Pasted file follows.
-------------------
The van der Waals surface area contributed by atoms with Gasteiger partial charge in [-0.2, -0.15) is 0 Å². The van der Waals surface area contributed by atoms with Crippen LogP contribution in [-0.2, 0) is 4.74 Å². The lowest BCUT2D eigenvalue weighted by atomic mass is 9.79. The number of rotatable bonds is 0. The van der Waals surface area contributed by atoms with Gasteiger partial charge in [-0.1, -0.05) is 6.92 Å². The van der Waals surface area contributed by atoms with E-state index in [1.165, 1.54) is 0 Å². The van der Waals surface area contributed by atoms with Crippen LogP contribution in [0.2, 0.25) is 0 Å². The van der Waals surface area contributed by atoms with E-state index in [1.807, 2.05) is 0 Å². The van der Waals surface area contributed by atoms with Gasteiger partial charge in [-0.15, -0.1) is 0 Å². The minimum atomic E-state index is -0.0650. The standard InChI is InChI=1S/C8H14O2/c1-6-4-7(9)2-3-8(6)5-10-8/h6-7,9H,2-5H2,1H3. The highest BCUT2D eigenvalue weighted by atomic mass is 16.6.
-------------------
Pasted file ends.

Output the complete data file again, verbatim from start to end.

The van der Waals surface area contributed by atoms with Gasteiger partial charge in [-0.2, -0.15) is 0 Å². The van der Waals surface area contributed by atoms with Crippen LogP contribution in [-0.2, 0) is 4.74 Å². The lowest BCUT2D eigenvalue weighted by atomic mass is 9.79. The number of rotatable bonds is 0. The van der Waals surface area contributed by atoms with Gasteiger partial charge in [-0.1, -0.05) is 6.92 Å². The van der Waals surface area contributed by atoms with E-state index in [1.165, 1.54) is 0 Å². The van der Waals surface area contributed by atoms with Crippen LogP contribution in [0.2, 0.25) is 0 Å². The van der Waals surface area contributed by atoms with E-state index in [1.807, 2.05) is 0 Å². The van der Waals surface area contributed by atoms with Gasteiger partial charge in [-0.15, -0.1) is 0 Å². The minimum atomic E-state index is -0.0650. The standard InChI is InChI=1S/C8H14O2/c1-6-4-7(9)2-3-8(6)5-10-8/h6-7,9H,2-5H2,1H3. The highest BCUT2D eigenvalue weighted by atomic mass is 16.6.